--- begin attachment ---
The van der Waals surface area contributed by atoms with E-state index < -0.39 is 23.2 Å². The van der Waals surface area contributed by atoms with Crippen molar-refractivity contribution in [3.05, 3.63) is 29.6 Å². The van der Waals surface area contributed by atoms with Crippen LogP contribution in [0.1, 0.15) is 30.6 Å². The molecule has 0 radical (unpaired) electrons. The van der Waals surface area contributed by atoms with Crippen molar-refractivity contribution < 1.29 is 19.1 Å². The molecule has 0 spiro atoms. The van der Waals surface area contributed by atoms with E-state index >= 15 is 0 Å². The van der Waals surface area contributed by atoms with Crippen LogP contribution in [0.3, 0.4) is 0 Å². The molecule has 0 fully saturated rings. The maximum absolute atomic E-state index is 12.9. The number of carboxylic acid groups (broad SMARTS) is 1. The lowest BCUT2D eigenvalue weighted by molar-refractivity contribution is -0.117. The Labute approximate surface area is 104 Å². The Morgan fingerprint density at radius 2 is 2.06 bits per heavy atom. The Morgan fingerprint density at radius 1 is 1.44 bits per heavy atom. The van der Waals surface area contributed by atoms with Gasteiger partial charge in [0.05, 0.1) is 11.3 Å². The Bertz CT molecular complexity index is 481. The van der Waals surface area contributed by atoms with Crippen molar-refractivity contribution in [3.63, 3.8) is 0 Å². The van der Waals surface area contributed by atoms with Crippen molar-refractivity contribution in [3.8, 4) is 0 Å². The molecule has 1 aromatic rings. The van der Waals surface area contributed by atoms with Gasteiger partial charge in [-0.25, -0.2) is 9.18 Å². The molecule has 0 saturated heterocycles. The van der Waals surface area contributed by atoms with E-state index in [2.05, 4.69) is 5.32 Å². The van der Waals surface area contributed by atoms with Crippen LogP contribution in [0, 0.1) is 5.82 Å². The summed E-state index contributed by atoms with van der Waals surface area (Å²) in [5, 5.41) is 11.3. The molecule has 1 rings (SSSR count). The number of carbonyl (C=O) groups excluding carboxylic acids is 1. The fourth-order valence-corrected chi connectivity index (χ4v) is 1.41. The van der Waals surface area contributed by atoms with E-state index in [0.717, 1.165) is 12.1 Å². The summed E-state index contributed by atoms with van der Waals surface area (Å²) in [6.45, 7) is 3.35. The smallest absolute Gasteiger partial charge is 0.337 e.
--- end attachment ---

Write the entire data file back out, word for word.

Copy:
The van der Waals surface area contributed by atoms with E-state index < -0.39 is 23.2 Å². The van der Waals surface area contributed by atoms with Crippen molar-refractivity contribution in [3.05, 3.63) is 29.6 Å². The van der Waals surface area contributed by atoms with Crippen LogP contribution in [0.1, 0.15) is 30.6 Å². The molecule has 0 radical (unpaired) electrons. The van der Waals surface area contributed by atoms with Crippen molar-refractivity contribution < 1.29 is 19.1 Å². The molecule has 0 spiro atoms. The van der Waals surface area contributed by atoms with E-state index >= 15 is 0 Å². The van der Waals surface area contributed by atoms with Crippen LogP contribution in [0.3, 0.4) is 0 Å². The molecule has 0 fully saturated rings. The maximum absolute atomic E-state index is 12.9. The number of carboxylic acid groups (broad SMARTS) is 1. The lowest BCUT2D eigenvalue weighted by molar-refractivity contribution is -0.117. The Labute approximate surface area is 104 Å². The Morgan fingerprint density at radius 2 is 2.06 bits per heavy atom. The Morgan fingerprint density at radius 1 is 1.44 bits per heavy atom. The van der Waals surface area contributed by atoms with Gasteiger partial charge in [0.05, 0.1) is 11.3 Å². The Bertz CT molecular complexity index is 481. The van der Waals surface area contributed by atoms with Crippen molar-refractivity contribution in [3.63, 3.8) is 0 Å². The van der Waals surface area contributed by atoms with Crippen molar-refractivity contribution in [3.8, 4) is 0 Å². The molecule has 1 aromatic rings. The van der Waals surface area contributed by atoms with Gasteiger partial charge in [-0.25, -0.2) is 9.18 Å². The molecule has 0 saturated heterocycles. The van der Waals surface area contributed by atoms with E-state index in [2.05, 4.69) is 5.32 Å². The van der Waals surface area contributed by atoms with Crippen LogP contribution in [0, 0.1) is 5.82 Å². The summed E-state index contributed by atoms with van der Waals surface area (Å²) in [5, 5.41) is 11.3. The molecule has 1 rings (SSSR count). The number of carbonyl (C=O) groups excluding carboxylic acids is 1. The fourth-order valence-corrected chi connectivity index (χ4v) is 1.41. The van der Waals surface area contributed by atoms with E-state index in [0.717, 1.165) is 12.1 Å². The summed E-state index contributed by atoms with van der Waals surface area (Å²) in [6.45, 7) is 3.35. The smallest absolute Gasteiger partial charge is 0.337 e.